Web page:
Will the fishing industry cough up for FAD cleanups? Seychelles NGO heads to regional Tuna Commission
A tragic casualty of the mounting problem of lost FADs from the tuna fishing industry - a green turtle floats lifelessly in the tangled netting (Tony Jupiter, ICS Seychelles)
(Seychelles News Agency) - After facing a mounting battle to fight the growing impacts of lost Fish Aggregation Devices, the Island Conservation Society (ICS) of Seychelles is heading to the Indian Ocean Tuna Commission (IOTC) to seek solutions and funding for the continuous clean-up operations being carried out in the outer islands of the Seychelles archipelago.
ICS’ small team works on the remote atoll of Alphonse, situated 400 kilometres southwest of the main island of Mahé, to protect and conserve the coral island atoll.
Part of this job has now become the arduous task of removing and disposing of discarded or lost FADs from the commercial fishing industry which wash up around the delicate coral reefs of the atoll and threaten marine life in its surrounds.
Fish Aggregating Devices (FADs) are free-floating platforms equipped with a GPS, used by the tuna purse seine industry to attract large concentrations of fish. They are commonly made up of a 2x2 metre wide bamboo raft covered with shade material and fishing nets or ropes hanging down from the corners to a depth of 20 to 50 metres.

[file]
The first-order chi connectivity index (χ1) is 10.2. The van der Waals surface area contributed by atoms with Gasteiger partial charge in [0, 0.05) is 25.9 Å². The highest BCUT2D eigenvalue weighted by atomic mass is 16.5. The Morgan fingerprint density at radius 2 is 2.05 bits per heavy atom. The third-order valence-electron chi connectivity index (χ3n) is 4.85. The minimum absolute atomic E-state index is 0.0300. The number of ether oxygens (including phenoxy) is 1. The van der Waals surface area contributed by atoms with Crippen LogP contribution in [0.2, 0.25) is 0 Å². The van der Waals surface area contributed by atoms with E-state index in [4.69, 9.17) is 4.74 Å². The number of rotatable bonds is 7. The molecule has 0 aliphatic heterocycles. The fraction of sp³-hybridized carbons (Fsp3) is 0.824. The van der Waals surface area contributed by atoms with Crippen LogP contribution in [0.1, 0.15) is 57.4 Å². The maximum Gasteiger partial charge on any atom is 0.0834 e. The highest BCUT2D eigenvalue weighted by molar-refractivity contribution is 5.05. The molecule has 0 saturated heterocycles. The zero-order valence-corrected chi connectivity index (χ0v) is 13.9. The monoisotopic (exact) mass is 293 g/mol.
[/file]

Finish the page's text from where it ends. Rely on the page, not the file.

Between 7-11 September, ICS will be sending a delegate to the IOTC Working Party on Ecosystems and Bycatch to highlight the cleanup costs and the environmental dangers that these devices impose with representatives of the tuna fishing industry and fisheries managers.
|A typical discarded FAD, also known as a dFAD, floating close to a coral reef. (Lucy Martin, ICS Seychelles) Photo license: All Rights Reserved|
In an email interview with ICS’s Conservation Officer on Alphonse, Sam Balderson told SNA that ICS started a project this year with funding from international NGO Greenpeace to more accurately document the impact of FADs on the Seychelles islands.
In April, ICS teams conducted surveys around the St. Francois and Farquhar atolls, finding a total of 96 FADs stuck on these atolls’ coral reefs and beaches, and a database of FAD ‘beaching’ incidents recorded 216 incidents in the last four years.
“Early analysis of this data set shows that 76% of the FADs found have been deployed and lost by Spanish and Seychelles-flagged vessels, all of which are owned by Spanish companies,” said Balderson.
“When FADs become caught on reefs… the nets become more and more entangled and drag across the coral,” explained. “This causes significant damage to corals particularly branching species, which are more easily broken.”
“As the nets unravel and spread out across the reef they present an increasing threat to marine life, especially sea turtles, which can become caught in the net and drown. FADs washed up on beaches also present a significant challenge to nesting sea turtles.”
|The graph above shows the different flags of the vessels that the ICS survey recorded FADs coming from - 38 different vessels in total. The Seychelles-flagged vessels are all owned by Spanish companies, bringing the total percentage of FADs coming from Spanish vessels to 76%. (ICS Seychelles) Photo license: All Rights Reserved|